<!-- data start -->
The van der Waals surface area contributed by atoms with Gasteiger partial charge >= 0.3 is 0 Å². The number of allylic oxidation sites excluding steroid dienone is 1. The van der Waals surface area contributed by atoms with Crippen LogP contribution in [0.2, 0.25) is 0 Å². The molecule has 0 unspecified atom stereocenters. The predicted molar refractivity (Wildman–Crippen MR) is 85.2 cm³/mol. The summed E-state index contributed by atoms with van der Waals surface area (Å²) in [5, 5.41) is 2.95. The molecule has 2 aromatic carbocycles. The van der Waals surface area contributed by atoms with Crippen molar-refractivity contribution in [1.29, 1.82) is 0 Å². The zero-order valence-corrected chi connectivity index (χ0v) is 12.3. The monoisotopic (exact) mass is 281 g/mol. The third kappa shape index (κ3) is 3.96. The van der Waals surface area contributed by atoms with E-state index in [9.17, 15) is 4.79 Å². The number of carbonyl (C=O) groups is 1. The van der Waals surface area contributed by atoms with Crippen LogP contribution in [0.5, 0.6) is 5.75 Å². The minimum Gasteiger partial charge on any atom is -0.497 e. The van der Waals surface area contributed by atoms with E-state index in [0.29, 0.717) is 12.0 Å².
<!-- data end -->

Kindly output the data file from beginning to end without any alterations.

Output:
The van der Waals surface area contributed by atoms with Gasteiger partial charge >= 0.3 is 0 Å². The number of allylic oxidation sites excluding steroid dienone is 1. The van der Waals surface area contributed by atoms with Crippen LogP contribution in [0.2, 0.25) is 0 Å². The molecule has 0 unspecified atom stereocenters. The predicted molar refractivity (Wildman–Crippen MR) is 85.2 cm³/mol. The summed E-state index contributed by atoms with van der Waals surface area (Å²) in [5, 5.41) is 2.95. The molecule has 2 aromatic carbocycles. The van der Waals surface area contributed by atoms with Crippen molar-refractivity contribution in [1.29, 1.82) is 0 Å². The zero-order valence-corrected chi connectivity index (χ0v) is 12.3. The monoisotopic (exact) mass is 281 g/mol. The third kappa shape index (κ3) is 3.96. The van der Waals surface area contributed by atoms with E-state index in [9.17, 15) is 4.79 Å². The number of carbonyl (C=O) groups is 1. The van der Waals surface area contributed by atoms with Crippen LogP contribution in [0.5, 0.6) is 5.75 Å². The minimum Gasteiger partial charge on any atom is -0.497 e. The van der Waals surface area contributed by atoms with E-state index in [0.29, 0.717) is 12.0 Å².